• phatkhat

    ALL the Abrahamic scriptures are misogynistic. It is a matter of degree in the society that dictates how badly women are treated. And a lot of atheistic men are misogynists, too, including Dawkins.

  • Abdul Rahman

    What first seem like some kind of joke, is nothing more but an ordinary and straight up display of utter ignorance when comes to islam.

    “rubbing Koran verses in their faces mean-spiritedly”

    The Quran repeatedly claims to be perfectly clear, and any kind of interpretations are off limit as said in Ali Imram 3:7 and in: 6:114, 11:1, 16:89, 24:34, 27:1, 28:2, 41:3, 57:9, 65:11

    What Dawkins does is quoting verses which are just by their origin “mean”, not out of context, not mean-spirited, just simply “mean” and derogatory, misogynistic and oppressive. And to support them, there is a huge collection of hadiths and cultural influences. He quotes the quran for what is stands. as said in the above ayahs, there is no room for interpretation.

    As for the so call existing “feminist revolution in Islam”. Please, spare me the laughs. The few among the 1.7 billion, is nothing and means nothing, and it’s obvious by looking at the situation of any women living under islam today. Regardless of what you say, facts are to the contrary. Just look at the lives of women in any islamic state and tell me there is a feminism going on …. What a joke. You are disgrace to every women who suffered, suffers and will suffer under the rule of bronze age primitive suppositions like islam.

  • Abdul Rahman

    I’m sorry, you sad “Christians” and intellectual in one sentences, that alone invalidates your credibility.

  • Abdul Rahman

    Quite to the country. Thanks to Dawkins, our Ex-Muslim UK community is exploding. With huge number of new members coming from Malaysia, Indonesia, Bangladesh and Saudi in recent year. His work on evolutionary biology and his filled with reason debates has opened many eyes and made huge impact. For the longest time I would never imagine to leave islam. Now I can’t believe I didnt do it earlier. And there are hundreds of people just like me, thanks to him, across all kind of religious denominations.

  • Abdul Rahman

    Couldn’t agree with you more!

  • Abdul Rahman

    How about some reality to your lies. Most illiterate among all religious denominations, are muslims, and among muslims, 70% illiteracy is among women. But please, do tell me about women in islamic states… don’t be shy….

  • Abdul Rahman

    “But not in Saudi Arabia, Syria, Afghanistan, rural Pakistan,”…

    Maldives, Somalia, Algeria, Egypt, Tunisia, Turkey, Nigeria, Jordan, Senegal, Tajikistan, Mali, which also happen to be the highest in violence against women….

  • Abdul Rahman

    Turkey 🙂 You mean the country that has over 1,000 honor killings in the past 5 years ? Bravo.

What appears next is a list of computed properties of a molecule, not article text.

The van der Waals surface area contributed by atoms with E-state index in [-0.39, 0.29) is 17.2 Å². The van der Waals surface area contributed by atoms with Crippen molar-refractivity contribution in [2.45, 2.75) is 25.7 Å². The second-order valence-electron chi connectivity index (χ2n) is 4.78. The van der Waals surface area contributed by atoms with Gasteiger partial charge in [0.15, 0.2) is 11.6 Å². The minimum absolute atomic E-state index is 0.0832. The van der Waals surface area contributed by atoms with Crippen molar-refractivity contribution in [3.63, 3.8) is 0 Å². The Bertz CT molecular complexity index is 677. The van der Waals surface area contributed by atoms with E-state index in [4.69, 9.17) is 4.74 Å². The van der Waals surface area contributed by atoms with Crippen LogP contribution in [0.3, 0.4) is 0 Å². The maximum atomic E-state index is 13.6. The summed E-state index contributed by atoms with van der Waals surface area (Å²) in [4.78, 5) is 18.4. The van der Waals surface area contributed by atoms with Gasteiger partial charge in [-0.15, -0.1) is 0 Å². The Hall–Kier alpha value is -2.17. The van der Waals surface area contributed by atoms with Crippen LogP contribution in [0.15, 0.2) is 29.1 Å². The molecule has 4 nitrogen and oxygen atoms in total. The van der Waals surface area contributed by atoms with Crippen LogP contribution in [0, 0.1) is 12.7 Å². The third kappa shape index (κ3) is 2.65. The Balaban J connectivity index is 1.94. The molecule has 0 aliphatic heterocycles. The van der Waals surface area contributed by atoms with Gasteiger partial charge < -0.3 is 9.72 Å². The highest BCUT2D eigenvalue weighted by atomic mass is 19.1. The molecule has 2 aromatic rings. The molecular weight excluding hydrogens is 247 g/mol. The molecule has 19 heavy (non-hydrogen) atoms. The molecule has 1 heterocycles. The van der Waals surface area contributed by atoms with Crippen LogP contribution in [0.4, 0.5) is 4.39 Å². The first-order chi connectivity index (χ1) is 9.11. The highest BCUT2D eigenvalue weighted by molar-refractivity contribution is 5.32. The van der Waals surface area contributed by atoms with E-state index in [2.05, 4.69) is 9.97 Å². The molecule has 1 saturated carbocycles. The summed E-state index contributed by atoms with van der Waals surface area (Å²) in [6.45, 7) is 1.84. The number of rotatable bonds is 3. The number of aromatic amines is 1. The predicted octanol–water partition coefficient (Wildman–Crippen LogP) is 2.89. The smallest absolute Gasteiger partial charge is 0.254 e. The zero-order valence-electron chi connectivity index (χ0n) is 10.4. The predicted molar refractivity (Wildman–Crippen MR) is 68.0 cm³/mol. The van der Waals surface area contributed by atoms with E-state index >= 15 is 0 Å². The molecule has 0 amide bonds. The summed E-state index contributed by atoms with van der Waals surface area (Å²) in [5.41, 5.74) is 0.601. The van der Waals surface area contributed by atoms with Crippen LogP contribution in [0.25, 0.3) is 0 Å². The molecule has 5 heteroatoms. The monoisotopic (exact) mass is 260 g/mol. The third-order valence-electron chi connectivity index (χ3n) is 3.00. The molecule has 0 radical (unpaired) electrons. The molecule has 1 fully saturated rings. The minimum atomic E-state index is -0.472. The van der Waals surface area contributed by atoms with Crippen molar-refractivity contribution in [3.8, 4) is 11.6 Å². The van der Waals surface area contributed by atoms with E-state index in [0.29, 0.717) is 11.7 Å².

Ironi. Explosion.

  • Abdul Rahman

    Exactly.

  • Abdul Rahman

    Because the ” raving misanthrope” on his worst day is of far greater contribution to modern society and secularism that you could every be at your most prime.

  • Abdul Rahman

    and what roots are you referring too? I would love to learn about my history from someone who clearly know “so much” about it. Please, do enlighten us.

  • cranefly

    The nature of text is that it can’t not be interpreted. But that is more than I care to get into. You yourself reference “cultural influences,” and that’s a start. I have lived in a Muslim nation and met Muslim feminists face to face, so yes, there is a feminism going on. Certainly not everywhere, but it is going on. Have a nice day.

  • andrew123456789

    It sounds to me like you should learn it period. And take your sarcasm elsewhere. I’m not impressed, and I’m giving you absolutely zero more of my time.

  • Fired, Aren’t I

    [citation needed]

  • Graeme Sutton

    A movement does not equal a revolution. What you have is, at best, a revolution in progress and since he clearly meant that Islam needed a successful feminist revolution and stated that those outside islam have an obligation to help I don’t see what you’re complaining about.

  • The_Bustle_in_Your_Hedgerow

    Racist much? Try your last line this way: “There’s no problem an arrogant Jew can’t fix with Twitter” or “There’s no problem an arrogant black man can’t fix with Twitter.” Really nice, cranefly.

  • The_Bustle_in_Your_Hedgerow

    Wonder if you think it’s mean-spirited when people throw Levitical laws in Christians’ faces (even though traditional Christianity — Catholicism and Orthodoxy — treats them as no longer applicable in the New Covenant). Happens all the time anyway.

  • The_Bustle_in_Your_Hedgerow

    I’m thinking that the two women who were just beheaded for “witchcraft and sorcery” could’ve used a little more than emotional rescue and some “you go girls” from people.

  • The_Bustle_in_Your_Hedgerow

    Tell that to Aquinas, Albertus Magnus, Roger Bacon, the Jesuits, Benedict XVI, and so on. Science became a force in Christendom for a reason (even the scientific method was invented by a Franciscan). Learn some History.